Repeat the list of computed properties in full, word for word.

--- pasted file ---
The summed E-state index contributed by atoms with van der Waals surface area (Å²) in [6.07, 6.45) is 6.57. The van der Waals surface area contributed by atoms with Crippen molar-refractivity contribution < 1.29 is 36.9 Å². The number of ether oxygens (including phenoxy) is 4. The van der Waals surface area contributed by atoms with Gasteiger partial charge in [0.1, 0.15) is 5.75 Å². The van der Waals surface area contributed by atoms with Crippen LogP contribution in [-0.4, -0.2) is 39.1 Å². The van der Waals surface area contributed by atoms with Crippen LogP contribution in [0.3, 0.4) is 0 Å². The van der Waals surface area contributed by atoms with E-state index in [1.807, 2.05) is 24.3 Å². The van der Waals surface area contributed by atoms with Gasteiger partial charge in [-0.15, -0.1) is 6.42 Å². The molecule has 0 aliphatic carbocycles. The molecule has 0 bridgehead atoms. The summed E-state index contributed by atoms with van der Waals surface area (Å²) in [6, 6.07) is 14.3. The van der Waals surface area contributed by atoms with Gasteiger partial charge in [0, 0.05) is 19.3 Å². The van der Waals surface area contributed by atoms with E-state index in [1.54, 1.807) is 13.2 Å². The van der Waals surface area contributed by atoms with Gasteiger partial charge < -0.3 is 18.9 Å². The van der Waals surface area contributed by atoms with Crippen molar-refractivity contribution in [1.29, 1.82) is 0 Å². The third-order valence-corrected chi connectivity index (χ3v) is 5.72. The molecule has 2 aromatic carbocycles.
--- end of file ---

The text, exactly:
The summed E-state index contributed by atoms with van der Waals surface area (Å²) in [6.07, 6.45) is 6.57. The van der Waals surface area contributed by atoms with Crippen molar-refractivity contribution < 1.29 is 36.9 Å². The number of ether oxygens (including phenoxy) is 4. The van der Waals surface area contributed by atoms with Gasteiger partial charge in [0.1, 0.15) is 5.75 Å². The van der Waals surface area contributed by atoms with Crippen LogP contribution in [-0.4, -0.2) is 39.1 Å². The van der Waals surface area contributed by atoms with Crippen LogP contribution in [0.3, 0.4) is 0 Å². The van der Waals surface area contributed by atoms with E-state index in [1.807, 2.05) is 24.3 Å². The van der Waals surface area contributed by atoms with Gasteiger partial charge in [-0.15, -0.1) is 6.42 Å². The molecule has 0 aliphatic carbocycles. The molecule has 0 bridgehead atoms. The summed E-state index contributed by atoms with van der Waals surface area (Å²) in [6, 6.07) is 14.3. The van der Waals surface area contributed by atoms with Gasteiger partial charge in [0, 0.05) is 19.3 Å². The van der Waals surface area contributed by atoms with E-state index in [1.54, 1.807) is 13.2 Å². The van der Waals surface area contributed by atoms with Gasteiger partial charge < -0.3 is 18.9 Å². The van der Waals surface area contributed by atoms with Crippen molar-refractivity contribution in [1.29, 1.82) is 0 Å². The third-order valence-corrected chi connectivity index (χ3v) is 5.72. The molecule has 2 aromatic carbocycles.